Chinatown Zoning Battle Brews in San Francisco

“We’re in the 21st century, where space should be more flexible.”

San Francisco’s Chinatown (AP Photo/Eric Risberg)

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San Francisco-based nonprofit 1920C, which created a community co-working space in the city’s Chinatown district, is in danger of losing the space thanks to zoning laws forbidding buildings to be leased for “office use” in the neighborhood. The rule was adopted to keep Financial District banks and businesses from sprawling into Chinatown.

The San Francisco Business Times reported that Jenny Chan, the founder of 1920C, is appealing the San Francisco planning department’s decision, arguing that the space should be categorized as retail and professional services. Regular tenants occupying the workspace at 1920C include wellness company Whil and Chan’s own nonprofit, Pacific Atrocities Education.

Because 1920C takes up a space that had been vacant for nearly 10 years, and also opens its business to anyone — unlike other co-working spaces in the Bay Area largely designated for tech startups — Chan makes the defense that 1920C is in no direct competition with anything else in the neighborhood, nor is it pushing anyone out. (Silicon Valley’s impact on San Francisco’s Mission District has inspired a coordinated effort to protect long-term neighborhood businesses from being priced out in the city.)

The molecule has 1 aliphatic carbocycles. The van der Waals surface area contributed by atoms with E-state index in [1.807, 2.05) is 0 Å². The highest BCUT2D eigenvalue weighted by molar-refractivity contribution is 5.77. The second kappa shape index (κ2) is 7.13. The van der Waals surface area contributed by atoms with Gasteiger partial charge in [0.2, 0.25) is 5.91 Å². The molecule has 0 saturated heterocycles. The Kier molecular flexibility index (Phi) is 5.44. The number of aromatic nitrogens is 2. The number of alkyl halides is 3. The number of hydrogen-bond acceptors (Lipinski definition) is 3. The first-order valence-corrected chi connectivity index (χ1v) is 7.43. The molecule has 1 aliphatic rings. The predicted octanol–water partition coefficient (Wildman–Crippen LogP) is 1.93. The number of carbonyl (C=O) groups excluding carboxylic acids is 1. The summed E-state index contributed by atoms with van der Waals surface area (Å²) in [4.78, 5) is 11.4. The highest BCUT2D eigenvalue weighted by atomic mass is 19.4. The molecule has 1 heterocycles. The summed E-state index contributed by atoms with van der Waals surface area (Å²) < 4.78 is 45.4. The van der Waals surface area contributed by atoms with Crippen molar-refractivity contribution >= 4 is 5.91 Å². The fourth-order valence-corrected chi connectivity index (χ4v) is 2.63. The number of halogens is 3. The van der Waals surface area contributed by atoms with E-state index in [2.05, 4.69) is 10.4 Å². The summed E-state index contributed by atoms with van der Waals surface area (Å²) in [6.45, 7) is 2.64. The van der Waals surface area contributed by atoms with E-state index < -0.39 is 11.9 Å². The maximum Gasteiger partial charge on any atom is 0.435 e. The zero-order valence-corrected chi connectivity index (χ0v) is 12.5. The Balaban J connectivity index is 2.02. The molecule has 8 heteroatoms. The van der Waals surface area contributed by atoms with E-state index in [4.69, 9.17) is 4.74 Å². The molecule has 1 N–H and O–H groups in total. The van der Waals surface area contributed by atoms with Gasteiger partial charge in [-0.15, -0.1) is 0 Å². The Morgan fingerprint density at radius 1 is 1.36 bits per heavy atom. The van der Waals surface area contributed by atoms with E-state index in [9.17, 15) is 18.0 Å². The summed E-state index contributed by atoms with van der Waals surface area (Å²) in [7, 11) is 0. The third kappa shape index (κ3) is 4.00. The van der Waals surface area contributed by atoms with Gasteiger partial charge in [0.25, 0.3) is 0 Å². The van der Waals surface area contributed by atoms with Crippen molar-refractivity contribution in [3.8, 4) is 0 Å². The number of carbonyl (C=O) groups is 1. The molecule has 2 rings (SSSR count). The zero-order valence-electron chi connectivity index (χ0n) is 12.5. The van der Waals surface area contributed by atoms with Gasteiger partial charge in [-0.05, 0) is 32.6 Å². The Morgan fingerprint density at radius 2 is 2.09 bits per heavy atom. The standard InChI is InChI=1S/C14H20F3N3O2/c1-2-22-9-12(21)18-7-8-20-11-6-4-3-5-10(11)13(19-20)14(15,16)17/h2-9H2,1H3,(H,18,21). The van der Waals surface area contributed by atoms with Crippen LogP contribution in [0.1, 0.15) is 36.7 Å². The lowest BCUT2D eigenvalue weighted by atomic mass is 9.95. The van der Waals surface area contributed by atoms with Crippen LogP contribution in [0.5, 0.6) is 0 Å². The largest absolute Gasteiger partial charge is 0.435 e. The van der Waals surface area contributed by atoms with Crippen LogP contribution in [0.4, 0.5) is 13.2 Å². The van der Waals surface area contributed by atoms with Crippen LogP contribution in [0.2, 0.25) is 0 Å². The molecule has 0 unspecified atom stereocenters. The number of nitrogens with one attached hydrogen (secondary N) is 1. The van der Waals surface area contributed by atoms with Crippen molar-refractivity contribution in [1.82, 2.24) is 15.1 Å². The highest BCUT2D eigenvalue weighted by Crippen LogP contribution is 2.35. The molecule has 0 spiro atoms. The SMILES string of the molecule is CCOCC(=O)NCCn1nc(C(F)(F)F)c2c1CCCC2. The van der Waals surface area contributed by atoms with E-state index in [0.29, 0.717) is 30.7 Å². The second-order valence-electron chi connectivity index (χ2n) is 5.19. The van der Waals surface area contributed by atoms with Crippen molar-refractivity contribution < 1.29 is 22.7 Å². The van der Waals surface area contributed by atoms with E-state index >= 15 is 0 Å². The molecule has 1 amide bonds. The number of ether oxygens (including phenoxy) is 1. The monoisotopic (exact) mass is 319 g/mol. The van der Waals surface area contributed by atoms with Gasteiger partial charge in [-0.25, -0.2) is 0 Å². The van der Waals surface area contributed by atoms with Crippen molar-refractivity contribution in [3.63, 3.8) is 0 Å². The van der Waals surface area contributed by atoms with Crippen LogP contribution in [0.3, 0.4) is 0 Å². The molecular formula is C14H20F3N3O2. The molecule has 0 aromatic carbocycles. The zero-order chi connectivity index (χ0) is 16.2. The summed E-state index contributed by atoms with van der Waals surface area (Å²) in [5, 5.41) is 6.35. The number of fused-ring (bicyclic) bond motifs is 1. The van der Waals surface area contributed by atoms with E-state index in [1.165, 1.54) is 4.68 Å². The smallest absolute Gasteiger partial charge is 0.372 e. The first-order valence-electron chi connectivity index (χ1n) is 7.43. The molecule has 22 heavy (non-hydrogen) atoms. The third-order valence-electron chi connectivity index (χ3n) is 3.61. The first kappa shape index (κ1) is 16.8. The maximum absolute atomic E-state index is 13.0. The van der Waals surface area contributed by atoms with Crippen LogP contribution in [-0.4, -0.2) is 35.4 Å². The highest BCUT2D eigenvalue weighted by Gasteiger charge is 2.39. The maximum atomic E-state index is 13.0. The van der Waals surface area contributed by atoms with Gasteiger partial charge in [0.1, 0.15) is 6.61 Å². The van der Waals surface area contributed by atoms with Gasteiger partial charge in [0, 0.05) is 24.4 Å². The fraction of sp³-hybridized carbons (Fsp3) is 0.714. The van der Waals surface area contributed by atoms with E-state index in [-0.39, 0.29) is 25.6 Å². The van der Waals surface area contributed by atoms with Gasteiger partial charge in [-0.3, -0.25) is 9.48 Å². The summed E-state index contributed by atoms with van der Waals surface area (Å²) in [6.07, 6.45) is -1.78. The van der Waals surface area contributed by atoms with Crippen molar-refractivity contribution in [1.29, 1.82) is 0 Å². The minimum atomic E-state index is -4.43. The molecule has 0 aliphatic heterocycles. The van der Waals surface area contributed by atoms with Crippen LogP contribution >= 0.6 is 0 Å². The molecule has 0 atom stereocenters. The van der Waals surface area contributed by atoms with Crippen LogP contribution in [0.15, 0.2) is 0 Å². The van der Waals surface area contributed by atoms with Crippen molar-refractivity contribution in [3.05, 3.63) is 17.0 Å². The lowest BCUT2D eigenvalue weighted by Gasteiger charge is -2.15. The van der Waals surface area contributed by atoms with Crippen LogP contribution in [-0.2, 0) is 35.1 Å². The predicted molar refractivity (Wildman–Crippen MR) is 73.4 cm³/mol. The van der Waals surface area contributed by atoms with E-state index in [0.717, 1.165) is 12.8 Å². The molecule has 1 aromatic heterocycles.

The restriction putting 1920C’s future in danger was set in 1986. “No one knew that the Internet was coming,” Chan told the Business Times. “No one thought about our changing workforce. We’re in the 21st century, where space should be more flexible.”

Local organizations have taken different sides in the debate. The Chinatown Community Development Center (a nonprofit affordable housing developer) thinks 1920C should go. “The Chinatown Area Plan is working to prioritize social service, health and educational agencies in the neighborhood. The Zoning Administrator ruling is consistent with our understanding of city policies,” said a CDC rep.

Chinatown Supervisor Julie Christensen, however, expressed support for 1920C.

Andy Young, whose family owned the space that is now occupied by 1920C before selling it in 2012, said the future promise of Chinatown depends on a larger diversity of businesses.

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Marielle Mondon is an editor and freelance journalist in Philadelphia. Her work has appeared in Philadelphia City Paper, Wild Magazine, and PolicyMic. She previously reported on communities in Northern Manhattan while earning an M.S. in journalism from Columbia University.

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Tags: small businesssan franciscoinclusionary zoningco-working

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